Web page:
Officials confirmed Monday that the pair’s 59th career meeting will be the late match under the lights of Court Philippe Chatrier with the day’s other quarter-final between Carlos Alcaraz and Alexander Zverev set for the afternoon.
“I don’t like to play on clay during the night, because the humidity is higher, the ball is slower, and there can be very heavy conditions especially when it’s cold,” said Nadal last week.
“I think that makes a big difference between the way tennis is played on clay during the night and during the day.”
Djokovic had hinted he would prefer to face Nadal as late as possible.
“All I will say is Rafa and I would make different requests,” said the world number one and defending champion.
Alcaraz said it would have been “unfair” if he was ordered to play after 9pm for the third time. Nadal and Djokovic have played one match each so far after dark.
Zverev was also dismissive of night-time conditions.
“I don’t mind the evening sessions when it’s 30 degrees during the day,” said the 25-year-old.
“When it’s 14 degrees, then in the night it’s going to be what, 8, 9, something like that, it gets difficult.”
Organisers faced a dilemma over scheduling with host broadcaster Prime Video having the rights to the tournament’s 10 night sessions.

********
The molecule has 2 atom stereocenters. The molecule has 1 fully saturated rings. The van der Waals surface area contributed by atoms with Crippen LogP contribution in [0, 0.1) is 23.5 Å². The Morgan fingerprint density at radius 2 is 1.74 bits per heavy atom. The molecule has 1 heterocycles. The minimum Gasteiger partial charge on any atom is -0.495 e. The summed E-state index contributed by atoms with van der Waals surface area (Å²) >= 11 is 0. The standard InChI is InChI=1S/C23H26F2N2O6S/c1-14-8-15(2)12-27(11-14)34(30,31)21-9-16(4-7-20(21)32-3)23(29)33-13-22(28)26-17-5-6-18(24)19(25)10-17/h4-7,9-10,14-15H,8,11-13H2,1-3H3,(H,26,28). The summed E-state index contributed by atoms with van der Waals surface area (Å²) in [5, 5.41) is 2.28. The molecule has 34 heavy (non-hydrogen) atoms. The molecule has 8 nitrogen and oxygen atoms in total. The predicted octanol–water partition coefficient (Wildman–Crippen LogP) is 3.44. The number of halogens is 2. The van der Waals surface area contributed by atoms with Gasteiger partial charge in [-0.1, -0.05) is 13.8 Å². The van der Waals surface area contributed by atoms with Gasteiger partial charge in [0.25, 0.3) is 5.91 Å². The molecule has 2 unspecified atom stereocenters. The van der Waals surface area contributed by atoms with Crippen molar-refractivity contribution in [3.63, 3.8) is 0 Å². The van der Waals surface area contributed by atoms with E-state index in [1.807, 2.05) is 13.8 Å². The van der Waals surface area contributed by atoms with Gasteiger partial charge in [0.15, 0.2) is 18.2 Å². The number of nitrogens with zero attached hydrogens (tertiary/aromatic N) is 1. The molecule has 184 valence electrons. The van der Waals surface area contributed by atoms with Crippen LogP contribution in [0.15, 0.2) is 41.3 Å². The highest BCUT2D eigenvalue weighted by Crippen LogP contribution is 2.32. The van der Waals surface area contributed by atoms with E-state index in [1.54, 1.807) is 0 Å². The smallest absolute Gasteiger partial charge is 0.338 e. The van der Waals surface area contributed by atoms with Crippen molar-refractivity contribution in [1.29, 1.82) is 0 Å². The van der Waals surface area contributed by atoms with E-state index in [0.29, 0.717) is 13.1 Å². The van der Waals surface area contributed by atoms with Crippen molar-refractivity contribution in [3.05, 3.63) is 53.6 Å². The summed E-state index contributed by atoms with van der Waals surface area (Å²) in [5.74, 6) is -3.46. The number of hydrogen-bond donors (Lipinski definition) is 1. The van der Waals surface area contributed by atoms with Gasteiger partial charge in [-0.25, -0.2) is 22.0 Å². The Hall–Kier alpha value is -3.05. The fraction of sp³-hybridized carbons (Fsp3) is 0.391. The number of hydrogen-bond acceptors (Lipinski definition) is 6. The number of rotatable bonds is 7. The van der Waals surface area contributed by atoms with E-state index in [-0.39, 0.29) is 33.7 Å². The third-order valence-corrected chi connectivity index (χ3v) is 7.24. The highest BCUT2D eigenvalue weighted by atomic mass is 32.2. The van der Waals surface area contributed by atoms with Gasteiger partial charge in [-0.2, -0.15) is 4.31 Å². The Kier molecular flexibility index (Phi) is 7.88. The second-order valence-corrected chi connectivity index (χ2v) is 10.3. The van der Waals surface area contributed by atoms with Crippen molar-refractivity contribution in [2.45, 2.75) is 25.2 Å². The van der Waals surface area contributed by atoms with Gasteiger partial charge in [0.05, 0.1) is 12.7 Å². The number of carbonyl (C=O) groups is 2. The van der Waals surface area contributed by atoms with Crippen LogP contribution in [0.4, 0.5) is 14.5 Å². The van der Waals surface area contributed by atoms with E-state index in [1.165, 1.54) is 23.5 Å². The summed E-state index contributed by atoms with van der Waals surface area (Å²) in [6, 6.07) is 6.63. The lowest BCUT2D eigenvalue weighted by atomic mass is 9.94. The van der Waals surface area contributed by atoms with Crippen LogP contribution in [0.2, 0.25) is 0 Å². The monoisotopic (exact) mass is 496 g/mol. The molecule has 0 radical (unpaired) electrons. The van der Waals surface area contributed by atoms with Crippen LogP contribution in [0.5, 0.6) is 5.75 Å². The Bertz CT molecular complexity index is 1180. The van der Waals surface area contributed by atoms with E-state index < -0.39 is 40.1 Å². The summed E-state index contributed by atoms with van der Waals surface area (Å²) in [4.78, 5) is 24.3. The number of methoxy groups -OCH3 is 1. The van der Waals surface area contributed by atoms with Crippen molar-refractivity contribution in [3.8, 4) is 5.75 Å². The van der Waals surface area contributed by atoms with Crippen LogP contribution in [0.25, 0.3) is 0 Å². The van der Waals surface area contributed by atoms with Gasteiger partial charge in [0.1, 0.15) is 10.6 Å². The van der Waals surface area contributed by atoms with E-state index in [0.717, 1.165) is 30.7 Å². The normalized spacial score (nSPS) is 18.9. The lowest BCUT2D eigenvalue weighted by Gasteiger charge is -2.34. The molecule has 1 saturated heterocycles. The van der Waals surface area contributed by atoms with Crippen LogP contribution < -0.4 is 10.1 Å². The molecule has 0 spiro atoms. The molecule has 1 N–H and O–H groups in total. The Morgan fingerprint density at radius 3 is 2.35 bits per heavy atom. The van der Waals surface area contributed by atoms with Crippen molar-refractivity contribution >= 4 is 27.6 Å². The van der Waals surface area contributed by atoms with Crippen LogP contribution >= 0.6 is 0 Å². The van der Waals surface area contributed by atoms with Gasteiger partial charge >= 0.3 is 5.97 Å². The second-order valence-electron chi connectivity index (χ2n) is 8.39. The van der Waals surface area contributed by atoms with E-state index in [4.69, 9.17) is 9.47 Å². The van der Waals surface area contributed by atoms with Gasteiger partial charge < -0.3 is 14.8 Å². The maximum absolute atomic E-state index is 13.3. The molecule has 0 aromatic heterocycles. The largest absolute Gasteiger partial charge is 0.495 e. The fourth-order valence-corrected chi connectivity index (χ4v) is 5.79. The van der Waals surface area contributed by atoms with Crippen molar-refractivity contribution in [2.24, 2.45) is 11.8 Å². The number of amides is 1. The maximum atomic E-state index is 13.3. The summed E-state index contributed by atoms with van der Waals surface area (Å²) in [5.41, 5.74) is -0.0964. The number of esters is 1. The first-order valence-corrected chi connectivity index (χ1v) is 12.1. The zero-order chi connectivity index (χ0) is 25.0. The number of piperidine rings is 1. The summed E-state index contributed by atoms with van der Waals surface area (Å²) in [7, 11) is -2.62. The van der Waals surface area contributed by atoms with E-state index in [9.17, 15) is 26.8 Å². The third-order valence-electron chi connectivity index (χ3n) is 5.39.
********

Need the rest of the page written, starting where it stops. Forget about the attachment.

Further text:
Officials said an agreement had been reached whereby the match — the 10th between Djokovic and Nadal at Roland Garros — would be available free to air.
“The quarter-final match between Novak Djokovic and Rafael Nadal scheduled for Tuesday 31 May at 8:45 p.m. will be free to watch as unrestricted content in France across Prime Video mobile and web apps,” said a statement.
However, France’s public service broadcaster, which carries coverage of the tournament on terrestrial channels, hit out.
“France Televisions regrets this decision which deprives French viewers of one of the most beautiful adverts of the tournament,” they said in a statement.